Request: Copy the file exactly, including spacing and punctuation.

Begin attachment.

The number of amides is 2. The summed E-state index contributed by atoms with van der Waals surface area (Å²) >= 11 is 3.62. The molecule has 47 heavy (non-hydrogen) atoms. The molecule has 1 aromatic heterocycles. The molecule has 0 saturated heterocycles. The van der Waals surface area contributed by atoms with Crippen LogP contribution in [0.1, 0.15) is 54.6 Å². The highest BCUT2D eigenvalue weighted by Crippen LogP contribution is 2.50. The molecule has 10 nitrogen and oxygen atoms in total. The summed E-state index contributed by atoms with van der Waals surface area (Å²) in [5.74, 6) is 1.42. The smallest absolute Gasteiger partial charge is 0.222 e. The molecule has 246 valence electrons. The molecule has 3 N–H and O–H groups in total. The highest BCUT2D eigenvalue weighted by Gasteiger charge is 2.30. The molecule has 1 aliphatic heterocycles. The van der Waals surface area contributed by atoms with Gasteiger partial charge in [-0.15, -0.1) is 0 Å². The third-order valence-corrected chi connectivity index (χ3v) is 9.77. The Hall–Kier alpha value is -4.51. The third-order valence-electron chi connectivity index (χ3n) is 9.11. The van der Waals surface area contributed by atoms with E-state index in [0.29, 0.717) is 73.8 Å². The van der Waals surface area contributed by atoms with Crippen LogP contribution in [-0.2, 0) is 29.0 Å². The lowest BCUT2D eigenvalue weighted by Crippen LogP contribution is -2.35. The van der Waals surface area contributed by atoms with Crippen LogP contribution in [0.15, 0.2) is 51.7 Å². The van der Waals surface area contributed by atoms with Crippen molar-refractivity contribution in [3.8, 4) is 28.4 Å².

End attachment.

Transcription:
The number of amides is 2. The summed E-state index contributed by atoms with van der Waals surface area (Å²) >= 11 is 3.62. The molecule has 47 heavy (non-hydrogen) atoms. The molecule has 1 aromatic heterocycles. The molecule has 0 saturated heterocycles. The van der Waals surface area contributed by atoms with Crippen LogP contribution in [0.1, 0.15) is 54.6 Å². The highest BCUT2D eigenvalue weighted by Crippen LogP contribution is 2.50. The molecule has 10 nitrogen and oxygen atoms in total. The summed E-state index contributed by atoms with van der Waals surface area (Å²) in [5.74, 6) is 1.42. The smallest absolute Gasteiger partial charge is 0.222 e. The molecule has 246 valence electrons. The molecule has 3 N–H and O–H groups in total. The highest BCUT2D eigenvalue weighted by Gasteiger charge is 2.30. The molecule has 1 aliphatic heterocycles. The van der Waals surface area contributed by atoms with Gasteiger partial charge in [-0.15, -0.1) is 0 Å². The third-order valence-corrected chi connectivity index (χ3v) is 9.77. The Hall–Kier alpha value is -4.51. The third-order valence-electron chi connectivity index (χ3n) is 9.11. The van der Waals surface area contributed by atoms with E-state index in [0.29, 0.717) is 73.8 Å². The van der Waals surface area contributed by atoms with Crippen LogP contribution in [-0.2, 0) is 29.0 Å². The lowest BCUT2D eigenvalue weighted by Crippen LogP contribution is -2.35. The van der Waals surface area contributed by atoms with Crippen LogP contribution in [0.15, 0.2) is 51.7 Å². The van der Waals surface area contributed by atoms with Crippen molar-refractivity contribution in [3.8, 4) is 28.4 Å².